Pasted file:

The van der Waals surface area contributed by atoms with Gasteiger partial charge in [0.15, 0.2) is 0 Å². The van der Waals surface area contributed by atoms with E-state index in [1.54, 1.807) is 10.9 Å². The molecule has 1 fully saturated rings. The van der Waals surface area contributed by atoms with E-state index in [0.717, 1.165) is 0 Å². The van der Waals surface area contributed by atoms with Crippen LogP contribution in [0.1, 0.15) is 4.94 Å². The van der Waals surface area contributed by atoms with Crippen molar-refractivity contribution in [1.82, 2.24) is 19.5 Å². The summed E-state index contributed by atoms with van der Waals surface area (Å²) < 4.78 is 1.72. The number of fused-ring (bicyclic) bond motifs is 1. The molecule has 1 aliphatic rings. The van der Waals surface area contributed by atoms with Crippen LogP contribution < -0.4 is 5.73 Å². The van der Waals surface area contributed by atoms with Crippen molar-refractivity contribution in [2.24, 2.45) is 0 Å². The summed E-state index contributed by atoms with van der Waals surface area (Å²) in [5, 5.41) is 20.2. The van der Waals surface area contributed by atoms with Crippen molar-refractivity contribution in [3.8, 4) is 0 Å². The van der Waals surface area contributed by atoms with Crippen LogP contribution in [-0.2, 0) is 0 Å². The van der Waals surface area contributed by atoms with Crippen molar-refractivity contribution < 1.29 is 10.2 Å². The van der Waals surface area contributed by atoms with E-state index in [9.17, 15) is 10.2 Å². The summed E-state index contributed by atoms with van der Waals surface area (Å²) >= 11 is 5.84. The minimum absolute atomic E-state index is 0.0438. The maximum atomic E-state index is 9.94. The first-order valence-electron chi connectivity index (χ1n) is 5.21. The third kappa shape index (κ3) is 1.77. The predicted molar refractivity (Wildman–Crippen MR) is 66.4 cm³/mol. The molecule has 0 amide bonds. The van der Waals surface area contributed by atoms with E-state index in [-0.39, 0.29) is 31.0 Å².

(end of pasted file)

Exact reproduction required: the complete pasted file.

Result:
The van der Waals surface area contributed by atoms with Gasteiger partial charge in [0.15, 0.2) is 0 Å². The van der Waals surface area contributed by atoms with E-state index in [1.54, 1.807) is 10.9 Å². The molecule has 1 fully saturated rings. The van der Waals surface area contributed by atoms with E-state index in [0.717, 1.165) is 0 Å². The van der Waals surface area contributed by atoms with Crippen LogP contribution in [0.1, 0.15) is 4.94 Å². The van der Waals surface area contributed by atoms with Crippen molar-refractivity contribution in [1.82, 2.24) is 19.5 Å². The summed E-state index contributed by atoms with van der Waals surface area (Å²) < 4.78 is 1.72. The number of fused-ring (bicyclic) bond motifs is 1. The molecule has 1 aliphatic rings. The van der Waals surface area contributed by atoms with Crippen LogP contribution < -0.4 is 5.73 Å². The van der Waals surface area contributed by atoms with Crippen molar-refractivity contribution in [2.24, 2.45) is 0 Å². The summed E-state index contributed by atoms with van der Waals surface area (Å²) in [5, 5.41) is 20.2. The van der Waals surface area contributed by atoms with Crippen molar-refractivity contribution in [3.8, 4) is 0 Å². The van der Waals surface area contributed by atoms with Crippen LogP contribution in [-0.2, 0) is 0 Å². The van der Waals surface area contributed by atoms with Crippen molar-refractivity contribution < 1.29 is 10.2 Å². The van der Waals surface area contributed by atoms with E-state index in [9.17, 15) is 10.2 Å². The summed E-state index contributed by atoms with van der Waals surface area (Å²) >= 11 is 5.84. The minimum absolute atomic E-state index is 0.0438. The maximum atomic E-state index is 9.94. The first-order valence-electron chi connectivity index (χ1n) is 5.21. The third kappa shape index (κ3) is 1.77. The predicted molar refractivity (Wildman–Crippen MR) is 66.4 cm³/mol. The molecule has 0 amide bonds. The van der Waals surface area contributed by atoms with E-state index in [-0.39, 0.29) is 31.0 Å².